Henry surveys the literature on capital flows and finds little evidence that capital account openness is associated with higher economic growth. However, he argues that traditional theory implies that capital account liberalization should have only a temporary, not a permanent, effect on growth. He shows that opening the capital account leads countries to temporarily invest more and grow faster than they did when their capital accounts were closed. Allowing foreign investors into emerging market equity markets lowers the cost of capital, raises the optimal level of the capital stock, and increases steady-state per capita income. During the transition to the new steady-state (higher) level of capital stock, growth rates will increase above normal before eventually returning to trend.
Asian financial markets
Fujiki and Terada-Hagiwara examine the degree of integration of East Asian economies with world financial markets. They find that, while East Asia has become more integrated with world financial markets since the Asia crisis of 1997-1998, domestic saving and investment still are much more highly correlated within East Asia compared to the euro area. They also find that the cross-holding of financial assets is lower within Asia than it is within the euro area. In addition, they find no evidence of any decline in consumption volatility in Asia as one might expect if greater financial integration were enabling greater risk-sharing with the rest of the world. These results suggest that there is room for welfare gains in Asia via further asset flows and risk-sharing within the region as well as with the rest of the world. The results also imply that increased integration into world financial markets alone is unlikely to provide a firm basis for a currency union in East Asia at this stage.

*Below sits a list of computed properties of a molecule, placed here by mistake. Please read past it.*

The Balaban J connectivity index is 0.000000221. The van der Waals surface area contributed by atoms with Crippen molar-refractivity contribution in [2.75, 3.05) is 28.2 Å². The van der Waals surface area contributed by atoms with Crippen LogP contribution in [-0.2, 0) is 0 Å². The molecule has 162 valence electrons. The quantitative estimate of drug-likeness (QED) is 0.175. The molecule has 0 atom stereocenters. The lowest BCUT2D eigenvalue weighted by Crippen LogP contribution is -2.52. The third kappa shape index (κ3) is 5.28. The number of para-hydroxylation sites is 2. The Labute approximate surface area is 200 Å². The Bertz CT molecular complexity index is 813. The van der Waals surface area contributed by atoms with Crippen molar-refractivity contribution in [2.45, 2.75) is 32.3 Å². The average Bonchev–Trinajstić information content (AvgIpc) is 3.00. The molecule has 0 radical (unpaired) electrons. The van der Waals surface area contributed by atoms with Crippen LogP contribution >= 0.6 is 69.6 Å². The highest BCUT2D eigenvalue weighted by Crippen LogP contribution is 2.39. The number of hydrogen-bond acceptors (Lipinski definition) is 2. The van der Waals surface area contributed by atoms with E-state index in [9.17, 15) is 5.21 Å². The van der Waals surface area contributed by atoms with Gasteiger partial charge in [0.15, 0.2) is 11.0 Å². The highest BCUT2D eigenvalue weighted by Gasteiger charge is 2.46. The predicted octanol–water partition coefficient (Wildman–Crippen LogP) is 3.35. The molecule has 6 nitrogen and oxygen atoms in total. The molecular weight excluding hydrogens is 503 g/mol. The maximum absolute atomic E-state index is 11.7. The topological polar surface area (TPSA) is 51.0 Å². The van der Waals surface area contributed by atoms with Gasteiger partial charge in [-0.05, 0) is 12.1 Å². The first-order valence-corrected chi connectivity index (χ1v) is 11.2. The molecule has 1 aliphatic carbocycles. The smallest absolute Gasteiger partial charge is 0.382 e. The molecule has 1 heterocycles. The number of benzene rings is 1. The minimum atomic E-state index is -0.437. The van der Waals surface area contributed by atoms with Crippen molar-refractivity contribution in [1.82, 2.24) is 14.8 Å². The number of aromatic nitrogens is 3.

Two panelists offered presentations on Asian capital markets. Robert McCauley of the Bank for International Settlements observed that Asian financial markets have become more integrated with the rest of the world. Equity investors from the U.S. and Europe invest heavily in the region. In addition, dollar-denominated bonds and syndicated loan markets show significant regional integration, with 40% of dollar bonds sold by Asian issuers bought by Asian residents, and similar fractions of syndicated loans for Asian borrowers taken up by banks from Asia. However, the role of foreign investors in local currency bond markets is very limited, because of either explicit inflow restrictions or withholding tax requirements. McCauley argued that foreign investors in domestic bond markets could provide a more diverse investor base to support domestic growth (though at the risk of greater exposure of local markets to global bond market strains and possibly large inflows and outflows).